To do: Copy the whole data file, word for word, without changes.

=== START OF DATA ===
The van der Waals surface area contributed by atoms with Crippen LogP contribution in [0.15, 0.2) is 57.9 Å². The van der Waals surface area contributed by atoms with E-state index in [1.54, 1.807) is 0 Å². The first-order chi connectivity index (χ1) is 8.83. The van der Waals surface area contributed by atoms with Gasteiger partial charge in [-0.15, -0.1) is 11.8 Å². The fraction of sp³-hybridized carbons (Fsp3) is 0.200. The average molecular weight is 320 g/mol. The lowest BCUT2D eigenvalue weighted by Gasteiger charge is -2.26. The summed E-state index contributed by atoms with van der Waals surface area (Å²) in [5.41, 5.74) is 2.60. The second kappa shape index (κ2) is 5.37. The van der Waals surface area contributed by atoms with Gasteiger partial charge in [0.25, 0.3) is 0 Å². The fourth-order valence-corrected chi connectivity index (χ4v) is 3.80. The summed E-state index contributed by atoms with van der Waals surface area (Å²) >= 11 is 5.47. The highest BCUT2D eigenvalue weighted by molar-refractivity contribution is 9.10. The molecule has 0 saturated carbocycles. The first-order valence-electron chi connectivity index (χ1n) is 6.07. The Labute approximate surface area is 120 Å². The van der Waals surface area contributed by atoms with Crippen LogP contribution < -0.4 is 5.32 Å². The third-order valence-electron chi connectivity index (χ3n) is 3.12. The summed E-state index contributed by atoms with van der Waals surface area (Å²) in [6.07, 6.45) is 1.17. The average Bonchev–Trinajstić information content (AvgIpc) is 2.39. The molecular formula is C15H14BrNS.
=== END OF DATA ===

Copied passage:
The van der Waals surface area contributed by atoms with Crippen LogP contribution in [0.15, 0.2) is 57.9 Å². The van der Waals surface area contributed by atoms with E-state index in [1.54, 1.807) is 0 Å². The first-order chi connectivity index (χ1) is 8.83. The van der Waals surface area contributed by atoms with Gasteiger partial charge in [-0.15, -0.1) is 11.8 Å². The fraction of sp³-hybridized carbons (Fsp3) is 0.200. The average molecular weight is 320 g/mol. The lowest BCUT2D eigenvalue weighted by Gasteiger charge is -2.26. The summed E-state index contributed by atoms with van der Waals surface area (Å²) in [5.41, 5.74) is 2.60. The second kappa shape index (κ2) is 5.37. The van der Waals surface area contributed by atoms with Gasteiger partial charge in [0.25, 0.3) is 0 Å². The fourth-order valence-corrected chi connectivity index (χ4v) is 3.80. The summed E-state index contributed by atoms with van der Waals surface area (Å²) >= 11 is 5.47. The highest BCUT2D eigenvalue weighted by molar-refractivity contribution is 9.10. The molecule has 0 saturated carbocycles. The first-order valence-electron chi connectivity index (χ1n) is 6.07. The Labute approximate surface area is 120 Å². The van der Waals surface area contributed by atoms with Crippen LogP contribution < -0.4 is 5.32 Å². The third-order valence-electron chi connectivity index (χ3n) is 3.12. The summed E-state index contributed by atoms with van der Waals surface area (Å²) in [6.07, 6.45) is 1.17. The average Bonchev–Trinajstić information content (AvgIpc) is 2.39. The molecular formula is C15H14BrNS.